Last year, Lucius, which (still) includes Molad and guitarist Peter Lalish, reunited in Nashville to record “Second Nature” with Brandi Carlile and her longtime producing partner Dave Cobb. Lucius was joined by bassist-synthesizer Solomon Dorsey and guitarist Alex Pfender, as they will be on this tour. (Lucius was originally set up as a quintet, but bassist Andrew Burri left the band in September 2016.)

Carlile, says Wolfe, set the bar high: “She was there to make sure we were the most epic version of Lucius we could be. She had a strong vision to make this rhythmic and soulful record that really sounded like a disco record. It was very happy.

Indeed, the first two songs on the disc, the title track and “Next to Normal” reveal a newly funky Lucius. “In a way, it was like pretend until you make it,” Wolfe says. “Let’s just make a dance record and dance ourselves out of the dark. And see if it actually works and it worked.

They also offered the propulsive “Dance Around It”, with Carlile and Sheryl Crow adding background vocals. A key line: “Our love is running out / We’ll keep dancing around it.” Wolfe says it could serve as the album’s theme song.

“Second Nature” is by no means strictly a dance record. As with Lucius’ previous two albums, the band covers a lot of ground and challenges anyone to pin them down to a particular genre. Glittering electro-pop tunes and acoustic ballads share space with the funky numbers. References could include ABBA, Kate Bush, and Robyn — all acts Lucius loves.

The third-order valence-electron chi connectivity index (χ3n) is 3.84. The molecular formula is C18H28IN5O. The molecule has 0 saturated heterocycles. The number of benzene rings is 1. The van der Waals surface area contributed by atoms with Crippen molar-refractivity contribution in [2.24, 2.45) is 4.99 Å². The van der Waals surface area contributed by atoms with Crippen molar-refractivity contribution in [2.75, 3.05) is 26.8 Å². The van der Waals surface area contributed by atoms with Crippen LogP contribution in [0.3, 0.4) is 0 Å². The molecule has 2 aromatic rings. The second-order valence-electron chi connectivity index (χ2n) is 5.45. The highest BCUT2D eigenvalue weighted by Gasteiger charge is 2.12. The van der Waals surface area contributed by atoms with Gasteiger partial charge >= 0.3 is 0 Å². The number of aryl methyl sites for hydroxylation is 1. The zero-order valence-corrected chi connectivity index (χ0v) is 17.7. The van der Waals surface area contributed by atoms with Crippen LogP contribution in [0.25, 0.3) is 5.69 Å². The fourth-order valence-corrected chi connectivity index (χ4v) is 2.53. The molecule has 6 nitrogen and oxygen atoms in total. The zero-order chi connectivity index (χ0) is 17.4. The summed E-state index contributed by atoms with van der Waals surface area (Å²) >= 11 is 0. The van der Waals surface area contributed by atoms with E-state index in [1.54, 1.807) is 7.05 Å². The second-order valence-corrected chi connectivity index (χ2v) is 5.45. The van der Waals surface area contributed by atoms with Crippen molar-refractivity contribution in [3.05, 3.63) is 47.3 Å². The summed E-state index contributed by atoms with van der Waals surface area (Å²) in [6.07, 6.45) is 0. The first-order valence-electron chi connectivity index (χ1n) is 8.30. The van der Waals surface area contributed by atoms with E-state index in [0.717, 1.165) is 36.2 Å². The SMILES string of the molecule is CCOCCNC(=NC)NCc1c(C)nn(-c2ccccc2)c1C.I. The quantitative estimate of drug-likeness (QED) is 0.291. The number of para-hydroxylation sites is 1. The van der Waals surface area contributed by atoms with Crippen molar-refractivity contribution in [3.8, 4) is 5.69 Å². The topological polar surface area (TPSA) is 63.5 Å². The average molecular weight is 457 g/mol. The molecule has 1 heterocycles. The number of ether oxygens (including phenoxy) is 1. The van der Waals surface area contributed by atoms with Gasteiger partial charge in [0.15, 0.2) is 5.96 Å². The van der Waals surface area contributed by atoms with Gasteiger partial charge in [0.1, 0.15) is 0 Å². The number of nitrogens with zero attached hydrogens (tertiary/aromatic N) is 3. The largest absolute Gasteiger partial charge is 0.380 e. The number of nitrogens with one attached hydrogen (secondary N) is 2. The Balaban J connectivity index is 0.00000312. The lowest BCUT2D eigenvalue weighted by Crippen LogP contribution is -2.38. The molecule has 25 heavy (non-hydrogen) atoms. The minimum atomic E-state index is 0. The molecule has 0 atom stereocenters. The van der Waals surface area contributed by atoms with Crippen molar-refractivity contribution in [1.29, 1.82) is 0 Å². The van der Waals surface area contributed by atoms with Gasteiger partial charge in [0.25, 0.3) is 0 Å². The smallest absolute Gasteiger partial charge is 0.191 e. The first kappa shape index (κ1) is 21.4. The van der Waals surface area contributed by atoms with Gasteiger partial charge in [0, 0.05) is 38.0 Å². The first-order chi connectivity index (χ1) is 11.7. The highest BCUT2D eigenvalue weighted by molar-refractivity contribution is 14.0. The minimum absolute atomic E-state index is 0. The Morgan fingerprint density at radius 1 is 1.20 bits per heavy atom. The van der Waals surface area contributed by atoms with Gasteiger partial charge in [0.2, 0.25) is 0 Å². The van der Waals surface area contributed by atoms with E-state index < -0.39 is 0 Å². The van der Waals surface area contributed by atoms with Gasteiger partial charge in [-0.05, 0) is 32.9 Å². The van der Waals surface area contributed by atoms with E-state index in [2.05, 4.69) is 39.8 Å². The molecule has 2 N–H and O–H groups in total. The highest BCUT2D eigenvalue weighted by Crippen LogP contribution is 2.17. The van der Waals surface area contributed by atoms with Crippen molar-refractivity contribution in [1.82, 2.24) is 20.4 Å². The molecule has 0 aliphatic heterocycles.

“I never know what to compare us to or what to call us,” says Wolfe. “I don’t care what people call us or compare us to. Anything that helps identify it is fine with me.

“We always look to David Bowie as an example of art that is constantly evolving and changing,” she continues. “He never did anything that you necessarily expect, or the unexpected is what you expect. I absolutely loved that, that you can be theatrical, emotional and real at the same time.

With Wolfe and Molad sharing space in the band – and with Molad co-mixing the new album – one can’t help but remember Fleetwood Mac or X, bands where the couples broke up romantically but are stayed together professionally.

“I was always afraid that we would have to change bands or he would leave,” says Wolfe. “I think one of the main reasons we didn’t get divorced for so long was that we were afraid of losing that musical partnership. For us, it was archaic, thankfully, to think that you have to lose someone. one in your life simply because the shape of your relationship changes.

There was at least one upside to the pandemic for her and Molad. “It left space and time for healing and thankfully we came out of it with greater understanding and respect,” she says.

With Wolfe and Laessig there is a transformation from songwriting to studio to stage. “We To do become something else,” says Wolfe, of their performance. “Our costumes and stage sets are an extension of what we try to create musically, so we kind of become those superheroes up there. It’s fun, it’s unifying, it’s transcendent, so you can live in a very different state of mind even though of course these songs come from a very real place. The voice we create together is really part of us, but something outside of us too, something bigger together.

When performing live, Wolfe and Laessig nearly always sing in unison—two women, one voice—often facing each other and sporting the same look, from hairstyle to couture. On this tour, she says, “There’s a lot of sparkle. We dazzled our keytars, we disco-fied our drums and it’s going to be epic. Our hair is our natural color – brown or ash blonde – and very, very long. The show is so much fun and yet has these heartbreaking, intimate moments, so there’s a real dynamic and arc to it. People will get what they came for from Lucius. We put it there.